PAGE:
Smoothies. This is the ultimate grab and go option and a great way to get a serving of veggies in. Get some frozen fruit, plain whole fat or Greek yogurt, a banana, some spinach, ice, and peanut butter and try out a few different combos. There are tons of recipes online, but steer away from anything too complex or with added sweetener. A ripe banana should be all the sweet you need. We don’t use protein powder, but if you do make sure to check the ingredients and do some research for non-gmo options without any unnecessary ingredients.

Oatmeal. Lyla and I eat oatmeal three or four times a week. We actually share one serving as by the time I doctor it up, it’s quite filling. I buy the fast cooking oats that literally take less than five minutes to prepare. My favorite add-ins are peanut butter, banana, mixed nuts, and berries.

Avocado Toast. I know I know, it’s so cliche. Before you roll your eyes at me, give it a shot. I love smearing some on Ezekiel Sesame bread (after toasting) and topping with a little flax seed. I usually have this with a scrambled egg and some fresh berries.

Egg in a Basket. This is one of Tim’s specialties. Put a slice of Ezekial bread or whole wheat toast (you know it’s whole wheat if there’s a seal on it that says 100%) in a pan with a little melted butter. Cut out a hole in the bread and then crack an egg into it. I don’t do runny eggs, so I break the yolk on mine and let it get nice and firm. This menu item takes a tiny bit longer, but is still very doable on a week day.

Ezekial Cinnamon Raisin English Muffin with Peanut Butter. This is really more of a treat for me, but it subsides my craving for a breakfast pastry. It’s also an easy one to eat in the car. You can find Ezekiel products in the frozen part of the natural foods section at the grocery store. Keep them in the freezer at home and pop them in the toaster when you’re ready to eat.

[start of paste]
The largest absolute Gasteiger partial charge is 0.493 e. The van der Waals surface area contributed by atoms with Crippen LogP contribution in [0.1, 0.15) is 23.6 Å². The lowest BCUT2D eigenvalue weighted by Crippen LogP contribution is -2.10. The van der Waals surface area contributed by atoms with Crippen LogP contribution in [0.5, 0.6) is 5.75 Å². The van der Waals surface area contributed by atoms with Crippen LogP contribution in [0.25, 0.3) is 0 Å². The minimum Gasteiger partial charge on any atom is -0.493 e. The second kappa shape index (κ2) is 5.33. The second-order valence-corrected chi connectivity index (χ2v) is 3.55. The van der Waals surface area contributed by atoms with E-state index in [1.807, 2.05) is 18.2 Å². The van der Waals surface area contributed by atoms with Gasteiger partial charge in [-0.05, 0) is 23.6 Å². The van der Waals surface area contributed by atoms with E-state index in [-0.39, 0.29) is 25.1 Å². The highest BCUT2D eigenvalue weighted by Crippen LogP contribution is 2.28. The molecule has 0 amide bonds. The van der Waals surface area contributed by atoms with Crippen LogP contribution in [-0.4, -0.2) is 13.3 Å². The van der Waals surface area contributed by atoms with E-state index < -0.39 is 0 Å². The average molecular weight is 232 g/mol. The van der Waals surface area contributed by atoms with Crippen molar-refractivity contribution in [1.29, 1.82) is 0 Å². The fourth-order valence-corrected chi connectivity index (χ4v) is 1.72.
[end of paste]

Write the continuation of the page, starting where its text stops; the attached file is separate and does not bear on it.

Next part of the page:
Omelets. These guys are the perfect way to get a couple of servings of veggies in. Saute some onion, mushrooms, and peppers the night before so that you literally just have to cook the egg and warm up the fillings. Serve with a little plain Greek yogurt and salsa for a very filling and guilt-free start to the day.

Yogurt Parfaits. Keep in mind that all parfaits are not made the same and you should avoid most pre-made options. I love the little Fage split cups with the fruit, but they do contain a lot of sugar. A smarter bet is to buy plain yogurt, add your own fruit, and a little bit of honey and granola.

Larabars. When time is really tight, I’ll grab a Larabar as I head out the door. I like this brand because they’re affordable at $1 each (Kroger usually has coupons) and I can pronounce all of the ingredients. I almost always have one in my purse in case Lyla or I need a quick snack.

A couple of options that I’ve wanted to try out, but haven’t yet are overnight oats and homemade breakfast burritos that you make in large batches and freeze. I’ll update this post when I get around to finally giving them a shot. As a general rule of thumb, I try to get at least a serving of fruit with breakfast and a veggie serving is even better.


Eating a healthy breakfast is important for our kids as it gives them the best start to a busy school day. I’d say most parents understand and accommodate this. However, feeding ourselves is often less important as mornings are so busy and it’s a step that’s easily skipped. This is one of many lessons of self care. If we don’t take care of ourselves, it’s hard to take care of others. Make it a habit and find ways to work this important meal in.

Do you have any yummy go-tos to get your family fed on a busy morning??


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Top Photo Credit: Frederic Hamilton/Hulton Archive, via Getty Images